This system often fills daily needs and requires minimal investment. It’s usually maintained in or near the source of use. It can be a cost-effective system if assigned personnel have a strong familiarity with the products, since personnel can be used in other needed roles. Investment is minimal, and the system provides you with a tracking system for high-end dollar specialty items.


Cabinet inventory systems:

The third option is a cabinet/ATM-type inventory system that offers security with a password requiring a time-out feature, which is now mandated by HIPAA. As hospitals plan for the integration of systems across their enterprise, some facilities see these systems as an option.

Several years ago cabinet inventory systems were a hot item for high-end products. Pharmaceuticals are the key area in which these systems have been adapted and are most successful. Often the features and functionality of these systems are applied to management reporting to ensure patient safety.

But interest has lately moved away from adapting these systems for high-end specialty products. Adapting an enterprise inventory system to specialty areas outside materiels management requires a significant investment of money. The amount is contingent on the cost of cabinets that support the shapes of the products used. This can be a problem with catheters that may be 100 to 110 cm in length. Making space to support inventory in areas adjacent to the end-user is the next big stumbling block.

These systems can be fully integrated with other inventory systems requiring a password and security timeout as mandated by HIPAA. This can be cumbersome for end-users who may need to change products frequently based on patient needs in catheterization lab suites or cardiovascular OR suites. The systems also require personnel to consistently monitor specialty products as requirements change.

The cost associated with these highly integrated systems is significant with a conservative range $500,000 to 900,000, and facilities that have invested in them rarely have applied all the features and functionality of cabinet or ATM systems. They do remain an alternative for some facilities.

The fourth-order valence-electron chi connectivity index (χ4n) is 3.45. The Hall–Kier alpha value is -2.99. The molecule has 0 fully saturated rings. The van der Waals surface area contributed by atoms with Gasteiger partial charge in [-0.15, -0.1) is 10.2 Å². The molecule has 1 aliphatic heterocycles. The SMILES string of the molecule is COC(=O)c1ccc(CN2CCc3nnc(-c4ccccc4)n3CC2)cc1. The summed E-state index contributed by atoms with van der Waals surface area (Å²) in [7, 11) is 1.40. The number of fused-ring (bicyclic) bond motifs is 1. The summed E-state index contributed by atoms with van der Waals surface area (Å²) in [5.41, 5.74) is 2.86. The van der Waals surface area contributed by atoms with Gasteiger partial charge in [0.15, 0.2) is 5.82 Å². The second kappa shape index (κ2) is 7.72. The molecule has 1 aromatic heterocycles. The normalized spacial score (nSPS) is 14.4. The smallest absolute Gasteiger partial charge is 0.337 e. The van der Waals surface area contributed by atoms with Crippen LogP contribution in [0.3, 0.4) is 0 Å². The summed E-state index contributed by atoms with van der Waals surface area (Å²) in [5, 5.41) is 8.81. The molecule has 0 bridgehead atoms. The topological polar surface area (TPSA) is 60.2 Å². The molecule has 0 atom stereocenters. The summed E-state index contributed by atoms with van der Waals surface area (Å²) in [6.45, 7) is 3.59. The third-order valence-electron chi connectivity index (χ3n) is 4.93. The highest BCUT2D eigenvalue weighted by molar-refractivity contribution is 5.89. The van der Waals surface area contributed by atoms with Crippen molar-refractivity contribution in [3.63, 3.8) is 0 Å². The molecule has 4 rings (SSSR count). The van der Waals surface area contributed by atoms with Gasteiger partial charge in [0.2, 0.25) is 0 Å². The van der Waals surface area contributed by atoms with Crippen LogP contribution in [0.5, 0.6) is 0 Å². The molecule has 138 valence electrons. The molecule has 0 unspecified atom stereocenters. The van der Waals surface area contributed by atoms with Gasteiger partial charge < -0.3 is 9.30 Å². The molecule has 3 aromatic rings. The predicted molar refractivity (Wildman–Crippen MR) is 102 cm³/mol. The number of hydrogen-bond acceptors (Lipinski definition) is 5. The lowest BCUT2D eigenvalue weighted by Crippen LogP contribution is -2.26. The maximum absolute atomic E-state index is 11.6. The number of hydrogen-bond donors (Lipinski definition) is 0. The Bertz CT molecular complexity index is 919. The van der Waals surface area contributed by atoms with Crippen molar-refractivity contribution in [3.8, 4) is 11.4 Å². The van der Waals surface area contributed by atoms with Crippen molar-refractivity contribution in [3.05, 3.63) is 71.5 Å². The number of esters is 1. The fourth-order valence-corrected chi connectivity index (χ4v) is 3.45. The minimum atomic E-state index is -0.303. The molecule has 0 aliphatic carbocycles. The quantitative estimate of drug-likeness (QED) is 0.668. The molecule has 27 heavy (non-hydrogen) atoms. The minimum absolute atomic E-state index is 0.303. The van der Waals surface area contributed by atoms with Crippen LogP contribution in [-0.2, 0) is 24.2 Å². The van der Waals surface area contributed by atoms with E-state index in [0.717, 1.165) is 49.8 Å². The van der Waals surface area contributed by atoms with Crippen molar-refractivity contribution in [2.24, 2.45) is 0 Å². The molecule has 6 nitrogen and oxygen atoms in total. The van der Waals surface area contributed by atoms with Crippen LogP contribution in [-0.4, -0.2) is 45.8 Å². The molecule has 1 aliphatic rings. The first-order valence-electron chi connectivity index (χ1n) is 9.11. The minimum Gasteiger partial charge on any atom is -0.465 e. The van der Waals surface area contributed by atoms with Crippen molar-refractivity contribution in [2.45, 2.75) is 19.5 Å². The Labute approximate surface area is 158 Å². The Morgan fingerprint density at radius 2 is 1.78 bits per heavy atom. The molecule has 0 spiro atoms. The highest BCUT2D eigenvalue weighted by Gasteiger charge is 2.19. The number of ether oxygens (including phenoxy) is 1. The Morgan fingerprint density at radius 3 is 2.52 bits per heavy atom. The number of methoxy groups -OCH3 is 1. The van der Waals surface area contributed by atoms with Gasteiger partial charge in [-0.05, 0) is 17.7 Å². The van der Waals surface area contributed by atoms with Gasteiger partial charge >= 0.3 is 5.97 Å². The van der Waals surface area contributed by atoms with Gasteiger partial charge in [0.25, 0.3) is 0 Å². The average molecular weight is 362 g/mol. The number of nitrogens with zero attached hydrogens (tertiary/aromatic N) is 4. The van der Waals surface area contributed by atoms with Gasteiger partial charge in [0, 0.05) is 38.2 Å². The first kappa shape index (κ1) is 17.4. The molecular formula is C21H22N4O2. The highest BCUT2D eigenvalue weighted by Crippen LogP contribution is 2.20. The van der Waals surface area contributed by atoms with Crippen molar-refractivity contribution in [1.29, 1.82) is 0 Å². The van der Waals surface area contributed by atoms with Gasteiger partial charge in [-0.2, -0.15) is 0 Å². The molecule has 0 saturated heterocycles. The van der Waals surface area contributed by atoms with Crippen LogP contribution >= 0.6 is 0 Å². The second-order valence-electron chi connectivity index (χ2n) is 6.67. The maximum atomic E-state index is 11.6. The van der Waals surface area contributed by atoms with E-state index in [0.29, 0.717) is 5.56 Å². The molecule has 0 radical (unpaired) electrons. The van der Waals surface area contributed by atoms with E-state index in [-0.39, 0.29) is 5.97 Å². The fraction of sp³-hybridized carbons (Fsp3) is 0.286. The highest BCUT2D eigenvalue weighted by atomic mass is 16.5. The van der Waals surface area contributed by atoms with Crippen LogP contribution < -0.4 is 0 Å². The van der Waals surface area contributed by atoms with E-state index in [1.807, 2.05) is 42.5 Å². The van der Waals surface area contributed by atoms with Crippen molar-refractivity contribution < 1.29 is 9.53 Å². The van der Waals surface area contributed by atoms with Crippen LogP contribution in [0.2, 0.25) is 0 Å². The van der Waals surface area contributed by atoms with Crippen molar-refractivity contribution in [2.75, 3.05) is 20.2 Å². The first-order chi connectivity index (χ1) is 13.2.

Of course, inventory management systems are not, and should not, be isolated systems. They should be integrated into the rest of the facility management systems. For hospitals, this means integration into the hospital information system (HIS).

Order sets should be developed to include the basic load-out of materiels required to perform the procedure under consideration. This allows materiels management to verify that supplies are available for the procedure. If the procedure is scheduled 24 hours in advance, this may allow “just-in-time’ delivery of the materiels required.

In addition to prior knowledge, interfaces back to HIS allow materiels use to be traced and accounted for in the master inventory. For this to be possible, interfaces must be instantiated between the inventory control system and HIS. This involves network connections and HL7 coding to transmit Admissions Discharge and Transfer messages (ADT) orders and results between ICS and HIS. For HIS that do not do materiels management, the interfaces between ICS and materiels management may be direct. In addition, these systems may not use standards-based HL7 messaging schema.